Tappan From United States of America, joined Oct 1999, 1538 posts, RR: 40
Reply 4, posted (10 years 8 months 6 days 4 hours ago) and read 5021 times:
I am a photojournalist with the Boston Herald Newspaper....With all of the bad news that mainstream media likes to cover, taking pictures of airplanes, moons and lightning lets me stay happy.
Sleekjet From United States of America, joined Jul 2001, 2050 posts, RR: 21
Reply 19, posted (10 years 8 months 6 days 1 hour ago) and read 4859 times:
Wietse: Since you are doing great things with aviation photography even as you are working toward the degree, my years of wisdom (ha!) would urge you to stay the course. Patience is the key. Once you have the degree, you will be in better shape to go one way or the other.
Saxdiva From United States of America, joined Jun 2004, 2383 posts, RR: 40
Reply 20, posted (10 years 8 months 6 days 1 hour ago) and read 4841 times:
Wietse: Stick with school. The communications field (and especially in advertising) is one where it's very helpful to have a good visual sense. It's also helpful to know the camera from both sides. I work as a marketing communications manager, and although I work regularly with a commercial photographer who's a million times better than I'll ever be, deadlines occasionally force me to grab a camera and shoot something on my own.
I suppose I'd *really* prefer to be a photojournalist (actually, I started college as a music major), but I'm also very addicted to eating on a regular basis, and it takes a LOOOONG time to break into that field. So I work on my own projects as time permits, and if someone ever publishes one, great!
So I guess I'd have to suggest F: I do some commercial photography, but it's only one part of my usual duties.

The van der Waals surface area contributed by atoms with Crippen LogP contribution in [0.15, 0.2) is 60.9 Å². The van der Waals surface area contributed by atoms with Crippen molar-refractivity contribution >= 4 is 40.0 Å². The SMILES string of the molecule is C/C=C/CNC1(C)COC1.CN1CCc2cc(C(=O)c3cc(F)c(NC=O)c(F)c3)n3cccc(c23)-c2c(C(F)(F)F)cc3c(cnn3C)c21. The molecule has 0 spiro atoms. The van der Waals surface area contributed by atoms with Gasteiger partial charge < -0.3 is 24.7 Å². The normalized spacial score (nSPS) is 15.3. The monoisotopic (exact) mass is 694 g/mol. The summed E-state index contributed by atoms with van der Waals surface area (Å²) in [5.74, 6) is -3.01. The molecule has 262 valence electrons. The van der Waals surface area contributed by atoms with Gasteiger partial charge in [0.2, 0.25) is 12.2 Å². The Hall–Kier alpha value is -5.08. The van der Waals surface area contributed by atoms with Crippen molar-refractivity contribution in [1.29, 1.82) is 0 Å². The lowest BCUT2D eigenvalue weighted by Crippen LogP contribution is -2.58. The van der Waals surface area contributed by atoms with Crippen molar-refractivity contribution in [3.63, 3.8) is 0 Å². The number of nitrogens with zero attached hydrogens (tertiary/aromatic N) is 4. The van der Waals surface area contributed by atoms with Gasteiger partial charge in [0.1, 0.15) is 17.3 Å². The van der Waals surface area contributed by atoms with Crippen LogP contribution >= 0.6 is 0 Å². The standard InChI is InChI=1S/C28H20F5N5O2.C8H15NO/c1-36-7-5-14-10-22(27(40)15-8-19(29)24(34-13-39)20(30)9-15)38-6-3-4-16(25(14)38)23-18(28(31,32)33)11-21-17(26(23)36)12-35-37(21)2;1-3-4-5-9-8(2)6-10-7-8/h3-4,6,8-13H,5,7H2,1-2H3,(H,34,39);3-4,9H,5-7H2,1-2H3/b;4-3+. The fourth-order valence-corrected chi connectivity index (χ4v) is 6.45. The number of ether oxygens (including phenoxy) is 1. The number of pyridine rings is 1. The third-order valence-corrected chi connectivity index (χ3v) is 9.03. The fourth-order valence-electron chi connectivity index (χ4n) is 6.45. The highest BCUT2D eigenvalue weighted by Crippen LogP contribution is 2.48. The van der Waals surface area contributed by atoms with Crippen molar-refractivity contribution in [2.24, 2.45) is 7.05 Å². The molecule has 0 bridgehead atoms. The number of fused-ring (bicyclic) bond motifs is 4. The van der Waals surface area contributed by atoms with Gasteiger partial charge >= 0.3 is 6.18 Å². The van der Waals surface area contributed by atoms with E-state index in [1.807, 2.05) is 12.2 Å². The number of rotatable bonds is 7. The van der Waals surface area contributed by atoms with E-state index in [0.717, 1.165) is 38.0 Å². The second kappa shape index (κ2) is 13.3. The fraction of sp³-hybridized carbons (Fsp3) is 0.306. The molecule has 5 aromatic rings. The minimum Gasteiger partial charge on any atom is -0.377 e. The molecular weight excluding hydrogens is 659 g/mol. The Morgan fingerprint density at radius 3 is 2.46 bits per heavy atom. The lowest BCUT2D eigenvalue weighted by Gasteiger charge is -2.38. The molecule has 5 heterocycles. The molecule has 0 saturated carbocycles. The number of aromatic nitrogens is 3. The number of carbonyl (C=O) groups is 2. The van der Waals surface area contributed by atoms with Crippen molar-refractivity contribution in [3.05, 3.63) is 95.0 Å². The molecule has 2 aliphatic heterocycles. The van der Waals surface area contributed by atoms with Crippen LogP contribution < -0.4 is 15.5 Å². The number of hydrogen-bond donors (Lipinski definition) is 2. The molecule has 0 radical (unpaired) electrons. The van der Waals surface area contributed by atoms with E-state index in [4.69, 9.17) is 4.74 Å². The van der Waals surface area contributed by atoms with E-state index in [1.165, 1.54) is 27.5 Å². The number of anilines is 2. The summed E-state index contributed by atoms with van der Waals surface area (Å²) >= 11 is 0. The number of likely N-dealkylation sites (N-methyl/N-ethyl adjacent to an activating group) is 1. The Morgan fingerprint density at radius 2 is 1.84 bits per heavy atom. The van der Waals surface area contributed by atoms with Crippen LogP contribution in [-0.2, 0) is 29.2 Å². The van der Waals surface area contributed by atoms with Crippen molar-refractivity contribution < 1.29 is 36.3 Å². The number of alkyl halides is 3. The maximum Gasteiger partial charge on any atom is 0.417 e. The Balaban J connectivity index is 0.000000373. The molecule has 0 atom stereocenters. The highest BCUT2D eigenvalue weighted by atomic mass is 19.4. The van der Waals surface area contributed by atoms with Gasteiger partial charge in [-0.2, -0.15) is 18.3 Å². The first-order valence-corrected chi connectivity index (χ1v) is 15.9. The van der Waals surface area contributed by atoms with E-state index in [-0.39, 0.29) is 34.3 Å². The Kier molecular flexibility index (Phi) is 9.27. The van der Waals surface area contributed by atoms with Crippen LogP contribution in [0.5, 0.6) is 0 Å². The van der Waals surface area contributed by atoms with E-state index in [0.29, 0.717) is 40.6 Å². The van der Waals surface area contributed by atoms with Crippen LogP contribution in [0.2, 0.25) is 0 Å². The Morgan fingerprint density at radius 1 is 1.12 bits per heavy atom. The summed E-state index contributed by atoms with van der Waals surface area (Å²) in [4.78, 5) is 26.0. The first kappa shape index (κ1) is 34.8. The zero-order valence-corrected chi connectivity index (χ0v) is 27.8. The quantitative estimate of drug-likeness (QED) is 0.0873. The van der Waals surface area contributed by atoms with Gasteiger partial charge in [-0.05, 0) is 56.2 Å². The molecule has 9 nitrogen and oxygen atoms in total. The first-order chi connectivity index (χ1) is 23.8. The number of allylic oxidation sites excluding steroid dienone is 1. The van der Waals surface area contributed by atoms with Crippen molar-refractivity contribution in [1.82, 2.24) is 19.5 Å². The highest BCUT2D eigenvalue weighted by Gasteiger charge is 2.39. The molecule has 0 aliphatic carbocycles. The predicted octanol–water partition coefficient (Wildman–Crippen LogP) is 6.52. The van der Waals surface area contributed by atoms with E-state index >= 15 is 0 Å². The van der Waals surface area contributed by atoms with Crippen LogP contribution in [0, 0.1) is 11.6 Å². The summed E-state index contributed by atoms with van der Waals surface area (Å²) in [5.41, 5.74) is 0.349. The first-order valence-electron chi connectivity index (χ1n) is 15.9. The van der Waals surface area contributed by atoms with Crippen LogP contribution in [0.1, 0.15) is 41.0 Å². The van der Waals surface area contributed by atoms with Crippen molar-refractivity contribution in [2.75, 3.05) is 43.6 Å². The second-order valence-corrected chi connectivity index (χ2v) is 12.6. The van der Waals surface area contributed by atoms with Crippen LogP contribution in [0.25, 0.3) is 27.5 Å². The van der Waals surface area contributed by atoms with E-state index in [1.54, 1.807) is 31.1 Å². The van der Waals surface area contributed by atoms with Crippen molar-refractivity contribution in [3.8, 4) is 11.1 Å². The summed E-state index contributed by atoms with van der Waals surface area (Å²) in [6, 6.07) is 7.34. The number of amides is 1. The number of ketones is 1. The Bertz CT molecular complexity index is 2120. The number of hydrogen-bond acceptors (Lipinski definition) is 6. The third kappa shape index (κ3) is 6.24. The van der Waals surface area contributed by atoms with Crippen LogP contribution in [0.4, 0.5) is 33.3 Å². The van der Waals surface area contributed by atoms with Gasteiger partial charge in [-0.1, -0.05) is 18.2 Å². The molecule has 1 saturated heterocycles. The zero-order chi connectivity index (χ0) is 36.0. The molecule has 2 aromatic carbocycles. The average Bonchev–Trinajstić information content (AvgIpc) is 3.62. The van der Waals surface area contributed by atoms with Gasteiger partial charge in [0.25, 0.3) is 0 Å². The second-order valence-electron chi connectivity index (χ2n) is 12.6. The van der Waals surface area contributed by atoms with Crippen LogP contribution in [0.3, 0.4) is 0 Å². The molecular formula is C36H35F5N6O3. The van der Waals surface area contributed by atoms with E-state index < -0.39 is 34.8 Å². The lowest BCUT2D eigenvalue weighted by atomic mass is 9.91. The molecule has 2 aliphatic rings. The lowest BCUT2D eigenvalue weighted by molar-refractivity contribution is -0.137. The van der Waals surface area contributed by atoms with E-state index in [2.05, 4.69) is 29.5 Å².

Aagold From United States of America, joined Nov 2002, 549 posts, RR: 49
Reply 22, posted (10 years 8 months 6 days ago) and read 4810 times:
Maybe all of the above
In high school and for several years afterwards I was a professional photographer of show horses. Enjoyed it, but it was grueling work. I also spent some time selling cameras and then working as an industrial photographer for Fairchild Space and Defense (boring taking pictures of circuit boards). I then made a career change and spent the next 30 years working in the computer field (programming, analyst, sales, training and consulting). The rewards were good and let me live the lifestyle we enjoyed, but that all ended on Oct. 24th, 2003. Just after we'd seen the last commercial flight of the BA Concorde I got news that my dept. was eliminated and, along with it, my job. No one is anxious to hire someone with gray in their hair and beard, so I've been out of work ever since.
That is, unless you count photography as my work. I'm currently reevaluating my wants and desires and may just make this photography thing my profession once more. It's a lot more fun than a lot of other jobs and the freedom of being your own boss can't be beat.